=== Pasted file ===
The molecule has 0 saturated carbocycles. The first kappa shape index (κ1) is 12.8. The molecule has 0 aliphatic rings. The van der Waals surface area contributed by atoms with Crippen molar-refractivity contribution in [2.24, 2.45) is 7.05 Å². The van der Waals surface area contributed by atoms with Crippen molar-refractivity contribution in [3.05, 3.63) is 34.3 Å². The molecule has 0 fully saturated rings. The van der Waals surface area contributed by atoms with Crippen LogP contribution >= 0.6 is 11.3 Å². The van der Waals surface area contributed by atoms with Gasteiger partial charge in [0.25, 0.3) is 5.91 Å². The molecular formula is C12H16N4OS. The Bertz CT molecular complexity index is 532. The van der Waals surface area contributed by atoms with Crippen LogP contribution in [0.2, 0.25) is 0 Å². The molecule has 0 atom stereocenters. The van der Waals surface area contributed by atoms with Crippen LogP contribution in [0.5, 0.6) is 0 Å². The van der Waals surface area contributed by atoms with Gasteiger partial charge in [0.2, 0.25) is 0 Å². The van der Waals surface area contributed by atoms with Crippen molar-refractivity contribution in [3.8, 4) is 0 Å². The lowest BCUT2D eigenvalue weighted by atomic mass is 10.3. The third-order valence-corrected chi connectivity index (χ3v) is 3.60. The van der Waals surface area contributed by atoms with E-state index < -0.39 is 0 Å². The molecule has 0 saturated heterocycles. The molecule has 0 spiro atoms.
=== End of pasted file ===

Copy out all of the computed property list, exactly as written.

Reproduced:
The molecule has 0 saturated carbocycles. The first kappa shape index (κ1) is 12.8. The molecule has 0 aliphatic rings. The van der Waals surface area contributed by atoms with Crippen molar-refractivity contribution in [2.24, 2.45) is 7.05 Å². The van der Waals surface area contributed by atoms with Crippen molar-refractivity contribution in [3.05, 3.63) is 34.3 Å². The molecule has 0 fully saturated rings. The van der Waals surface area contributed by atoms with Crippen LogP contribution >= 0.6 is 11.3 Å². The van der Waals surface area contributed by atoms with Gasteiger partial charge in [0.25, 0.3) is 5.91 Å². The molecular formula is C12H16N4OS. The Bertz CT molecular complexity index is 532. The van der Waals surface area contributed by atoms with Crippen LogP contribution in [0.2, 0.25) is 0 Å². The molecule has 0 atom stereocenters. The van der Waals surface area contributed by atoms with Crippen LogP contribution in [0.5, 0.6) is 0 Å². The van der Waals surface area contributed by atoms with Gasteiger partial charge in [0.2, 0.25) is 0 Å². The van der Waals surface area contributed by atoms with Crippen molar-refractivity contribution in [3.8, 4) is 0 Å². The lowest BCUT2D eigenvalue weighted by atomic mass is 10.3. The third-order valence-corrected chi connectivity index (χ3v) is 3.60. The van der Waals surface area contributed by atoms with E-state index < -0.39 is 0 Å². The molecule has 0 saturated heterocycles. The molecule has 0 spiro atoms.